(percussion) and Axel Dörner (trumpet), recorded in December last year in France. Denzler
and Dörner know each other for fifteen years, Denzler and Gerbal worked together before and
Dörner and Gerbal are both members of Peeping Tom, so there are lines between these three
players, who first played together in March 2015 in Berlin. What is interesting, I think, is that
the music is very much from the world of more traditional improvisation, which might be a bit
of a surprise, I think. Well, maybe not? All three players treat their instruments the way they
should be played, but then in a very free (jazz) like way. Not in the way that this is all very fast,
hectic, nervous and bouncing against each other, but, and that’s great, in a very controlled way.
This trio easily explores very small ground, go very quiet and introspective, all the time keeping
up with their own sound, while listening and responding to the others, and then slowly they
make bigger curves; one player starts and the others follow and take over. Each player gets a
sufficient amount of space to explore his own themes and make his own approaches towards
the whole of the group sound. I am not sure, but I don’t believe the recording has in any way
been edited down (I might be wrong though), and the forty-one minutes are as straightforward
as you can get it. At times very intense, and at other times more relaxing, and thus making
this is a great listening experience. (FdW)
––– Address:


Over the years I have reviewed quite a bit of music by American musician Derek Rogers on a
whole of labels and usually inspected with great interest. His approach is that of creating vast
drones, using the computer, guitar and field recordings and is not afraid of adding a nasty
undercurrent in his music. The music on ‘Silence Is Being Substituted’ is various live recordings,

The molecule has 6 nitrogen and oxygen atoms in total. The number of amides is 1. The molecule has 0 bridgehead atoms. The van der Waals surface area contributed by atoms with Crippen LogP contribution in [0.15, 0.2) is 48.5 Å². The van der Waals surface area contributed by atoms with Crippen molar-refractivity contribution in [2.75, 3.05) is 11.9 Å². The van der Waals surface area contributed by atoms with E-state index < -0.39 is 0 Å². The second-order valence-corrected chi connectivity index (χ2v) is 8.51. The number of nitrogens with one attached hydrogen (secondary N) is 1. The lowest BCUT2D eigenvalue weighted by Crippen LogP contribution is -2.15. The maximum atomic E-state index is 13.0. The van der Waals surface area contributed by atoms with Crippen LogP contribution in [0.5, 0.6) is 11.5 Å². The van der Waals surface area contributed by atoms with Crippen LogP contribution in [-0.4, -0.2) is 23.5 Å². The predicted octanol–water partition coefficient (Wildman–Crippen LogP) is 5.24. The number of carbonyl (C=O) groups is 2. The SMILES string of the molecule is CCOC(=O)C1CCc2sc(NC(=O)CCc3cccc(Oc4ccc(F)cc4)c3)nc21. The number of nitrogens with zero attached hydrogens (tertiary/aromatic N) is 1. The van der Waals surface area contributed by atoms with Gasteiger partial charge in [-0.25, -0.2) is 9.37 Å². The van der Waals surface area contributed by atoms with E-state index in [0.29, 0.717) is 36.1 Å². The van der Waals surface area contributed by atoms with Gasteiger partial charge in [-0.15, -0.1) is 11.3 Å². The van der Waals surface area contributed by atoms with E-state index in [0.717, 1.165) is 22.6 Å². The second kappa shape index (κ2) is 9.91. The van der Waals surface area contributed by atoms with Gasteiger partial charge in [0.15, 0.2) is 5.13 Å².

which he ‘recreated and rearranged as needed’, as he says, using ‘digital processing and granular
synthesis’. I must admit I have not seen a concert by Rogers myself, yet it seems only logical to
me everything he does can be used as further building blocks for new compositions, which is
something I strongly applaud. On the six pieces (five of them between five and eight minutes,
and one twenty-four minutes) he’s rather keen on exploring the more experimental side of his
sound; the guitar is not something one easily recognizes in this piece. A piece like ‘Alone In
Isolation’ is more like a symphony of buzzing chain saws, heavily as it is flooded by effects. It
is followed by two very quiet pieces of music, in which the guitar sounds like a piano (unless
that is a piano), with a lot quietness atmosphere being picked up from the space it is played in.
The long piece, ‘Mine Was A Minority Opinion’, is the most regular drone affair you’ll find on this
release, with mildly distorted guitar sounds and a bit of bow-on-string approach. As you see
Rogers offers quite a bit of variation in these pieces, and this makes up for a great release,